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Canyon

Live in NYC

(DCN; US: 20 May 2003; UK: Available as import)

Even without the cover of “Cortez the Killer” perched like a grinning gargoyle right at the end of Live in NYC to tip us off, it’s a safe bet that at least one member of Canyon has a sacred spot in his record collection for Neil Young and Crazy Horse’s Live Rust. Emulating the nearly overwhelming marriage of fragility and power exemplified by that acclaimed recording certainly appears to be a worthy if ambitious goal for this frankly oddball DC-based band. After only two previous full length albums, minimal press, and little discernible profile, why the hell not overreach? Release a “big” live album like they did back in the day, and see what sticks. Who cares spins, and who dares wins, right?


The All Music Guide lists as many as four bands with the name Canyon, but this particular entity is the musical progeny of Brandon Butler and Joe Winkle (formerly of Kansas City emo band Boys Life), Dave Bryson (formerly of Washington, DC-area post-hardcore outfit Blue Tip), Evan Berodt and Derry deBorja. Strangely, the sound that results from these meetings is about as far from either emo or visceral punk rock as you can get. It is in fact a bizarre amalgam of indie lo-fi, classic/country rock, Americana balladry, and a kind of ambient reverb-drenched spaciousness that itself feels like a hybrid of shoegazer rock and the more minimalist tones of a Low or Mojave 3. Unfortunately, that description makes Canyon sound slightly more interesting than they actually are. Live, this music certainly does approach the big, the swirling and the stadium-important, but when the light spattering of applause at the end of each song intrudes to spoil the illusion, the effect is not just jarring but a little silly.


Perhaps the silliest moment of all, in fact, is when the band cover the Stones’ “Play With Fire”. Jagger’s patented alleycat narcissism and bluster is replaced here by something more akin to a Persian curled on a rug. Unless I have misread the straight earnestness of the band, and mischief or irony informed their choice, this was not the song for this band to cover. Canyon do manage, however, to fare a lot better on the only other cover, the previously mentioned “Cortez the Killer”. The heartbreakingly patient braided guitar intro over a liquid melodeon-like tidal ebb feels like becalmed Spanish invaders wallowing on the cusp of a terrible destiny moments before taking a breath and disembarking in the Americas (“He came dancing across the water”). A fairly standard reworking of the vocal part itself swells steadily into a mournful and sustained sonic eulogy for a civilization rendered fatally vulnerable by guns, germs and steel. The record closes to the plaintive sound of these echoed and delayed swooping scavenger-bird guitar laments. Anthemic in a good way, if that’s possible.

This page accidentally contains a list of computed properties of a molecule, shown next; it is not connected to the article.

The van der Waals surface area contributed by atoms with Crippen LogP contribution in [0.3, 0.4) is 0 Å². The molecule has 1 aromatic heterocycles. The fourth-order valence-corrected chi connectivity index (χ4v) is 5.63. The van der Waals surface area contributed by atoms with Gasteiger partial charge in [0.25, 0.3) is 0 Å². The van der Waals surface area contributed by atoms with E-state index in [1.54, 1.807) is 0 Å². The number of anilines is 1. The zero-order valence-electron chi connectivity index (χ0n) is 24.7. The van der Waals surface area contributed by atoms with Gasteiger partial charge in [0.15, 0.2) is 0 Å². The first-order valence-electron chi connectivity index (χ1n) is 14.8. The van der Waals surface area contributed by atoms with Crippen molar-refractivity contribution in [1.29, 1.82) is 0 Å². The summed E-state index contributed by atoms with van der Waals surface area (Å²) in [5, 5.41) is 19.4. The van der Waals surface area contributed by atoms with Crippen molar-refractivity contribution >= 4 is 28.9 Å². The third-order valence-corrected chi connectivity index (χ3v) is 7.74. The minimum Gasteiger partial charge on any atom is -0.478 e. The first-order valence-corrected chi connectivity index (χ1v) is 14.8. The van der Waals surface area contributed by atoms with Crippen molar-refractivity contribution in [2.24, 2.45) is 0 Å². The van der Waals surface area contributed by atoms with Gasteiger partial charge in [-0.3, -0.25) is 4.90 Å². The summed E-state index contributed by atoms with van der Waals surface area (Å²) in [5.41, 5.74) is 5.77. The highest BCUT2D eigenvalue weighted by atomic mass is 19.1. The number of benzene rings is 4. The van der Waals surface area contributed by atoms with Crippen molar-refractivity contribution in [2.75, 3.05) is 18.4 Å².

Elsewhere, they pretty much mine their 2002 sophomore release, Empty Rooms—the source for six of these nine songs. Interestingly, not one note from their self-titled debut is revisited here, possibly indicating the band’s increasing preference for, and evolution toward, a richer and less minimalist sound. The best of these songs suggest one of those time-lapsed films of canyon walls (yes, that’s a glib and obvious metaphor, but Canyon are aptly named in terms of their overall sound) and the day’s dancing light swirling and eddying across them as evening’s burgundy and crimson hues approach like a threat of something blood-dark and ominous. The odd tension between the arena bombast of the music and the scattered polite indie-crowd applause is mirrored by the high-wire genre-balancing act that attempts to juggle the conservatism of Nashville with something more elusively (exclusively?) exotic. Think “Pretty Boy Floyd” through Pink Floyd through “Floyd the Barber”.


Sometimes, it works. Like: where Butler and Winkle’s evocative guitars (variously—and in combination—electric, lap steel, slide, acoustic) ratchet up and circle like vultures, soaring with endless patience yet never actually swooping, idly threatening to oppress Butler’s wistful-desperate vocals (on the yearning early-Stipe-alike “Magnetic Moon”, for example); or when deBorja’s sombre organ hums like a giant maddening insect behind tentative, increasingly courageous guitar licks before everything erupts and then hovers in discordant microtonal hive-mind inertia without any real resolution (“Head Above”); or especially when a chunky post punk rhythm guitar is suddenly, unexpectedly, damn near drowned by crafty, edgy chord changes releasing a bewilderingly distracted vocal howling hoarsely from within a fog of dust-devil keyboard washes (“Mansion on the Mountain”). Or even on “Sleepwalker”, where spooky upper register guitar squalls surf more rhythmically adventurous dusky beats like firefly specters dancing among the dune ridges under moonlight.


Other times, it doesn’t really rise above generic country rock (albeit the slowcore version), as pretty as songs like “Lights of Town” or “Rio Grande Rail” can be.


The best moments of Live in NYC cast engaging and occasionally compelling rust-red shadows, as close to “live rust” as they’re probably going to get at this point. A live record may have been a left-field idea for a band still struggling with its identity, but it’s a very listenable left-field idea, and if it buys time for Canyon to find some kind of discernible direction before embarking on a somewhat more (what? Solid? Corporeal? Focused?) third studio full-length, it could yet prove to have been worthwhile.

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By Andy Fogle
31 Dec 1994
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